Saturday, September 24, 2016

Anthony Hernandez at SFMOMA

Evie, LA, 1962
Young Mexican Men, LA, 1952
Hernandez was born and raised in East LA, the son of a machinist and a meat packing worker. Following two years of study at East Los Angeles College and two years of service in the United States Army as a medic in the Vietnam War, Hernandez took up photography in earnest around 1970. His early work emulated the street photography of Gary Winogrand, although his work is far less impulsive and more focused on the social landscape of LA, highlighting the cultural difference of class and race. From the gritty to the graceless, there is little that escaped Hernandez's discerning eye.

The show at SFMOMA of approximately 150 photographs inaugurates the museum's new Pritzker Center for Photography. The exhibition presents the full scope of Hernandez’s long and prolific career, from his original focus on urban decay and angst to his current work with images which are more surrealistic and abstract. His debt to Bruce Conner (also due a retrospective in October at SFMOMA) is understated but emotionally tangible; if it's not the apocalypse now, it certainly will be later.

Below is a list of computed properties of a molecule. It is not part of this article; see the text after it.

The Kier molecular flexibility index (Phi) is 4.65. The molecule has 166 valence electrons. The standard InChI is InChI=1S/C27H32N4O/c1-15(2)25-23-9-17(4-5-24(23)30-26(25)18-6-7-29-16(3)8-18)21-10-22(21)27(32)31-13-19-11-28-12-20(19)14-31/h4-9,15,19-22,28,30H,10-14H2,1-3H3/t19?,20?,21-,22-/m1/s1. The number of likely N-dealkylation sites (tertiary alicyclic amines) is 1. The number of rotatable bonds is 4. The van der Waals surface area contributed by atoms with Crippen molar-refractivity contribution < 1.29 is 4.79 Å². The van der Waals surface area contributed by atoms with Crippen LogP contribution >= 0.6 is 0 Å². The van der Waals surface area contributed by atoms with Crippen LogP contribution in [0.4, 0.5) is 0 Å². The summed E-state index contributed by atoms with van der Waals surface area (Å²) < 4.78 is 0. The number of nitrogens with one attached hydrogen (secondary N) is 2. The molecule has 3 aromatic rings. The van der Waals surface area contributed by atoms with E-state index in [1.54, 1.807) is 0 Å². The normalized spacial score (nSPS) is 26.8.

Hernandez (NY Times) “Some people ask, ‘What's so important or compelling about taking pictures of such unpleasant subjects like city dwellers?’ … My work may be beautiful or it might not be, that just isn't what I am concerned with. I try to be open and face the city. … To me it's not unpleasant or unbeautiful, it's just life – which has to be threatening sometimes if it is going to be interesting."

Discarded #50
 All images courtesy of SFMOMA

Anthony Hernandez
On View: September 24, 2016 — January 1, 2017

San Francisco Museum of Modern Art
151 Third Street
San Francisco, CA, 94103

1 comment:

Carla Ives said...

I had never heard of this gentleman or seen his work before. His photography is raw and real. As he says, beauty wasn't the reason. I think it's good to see these images from what now is the distant past.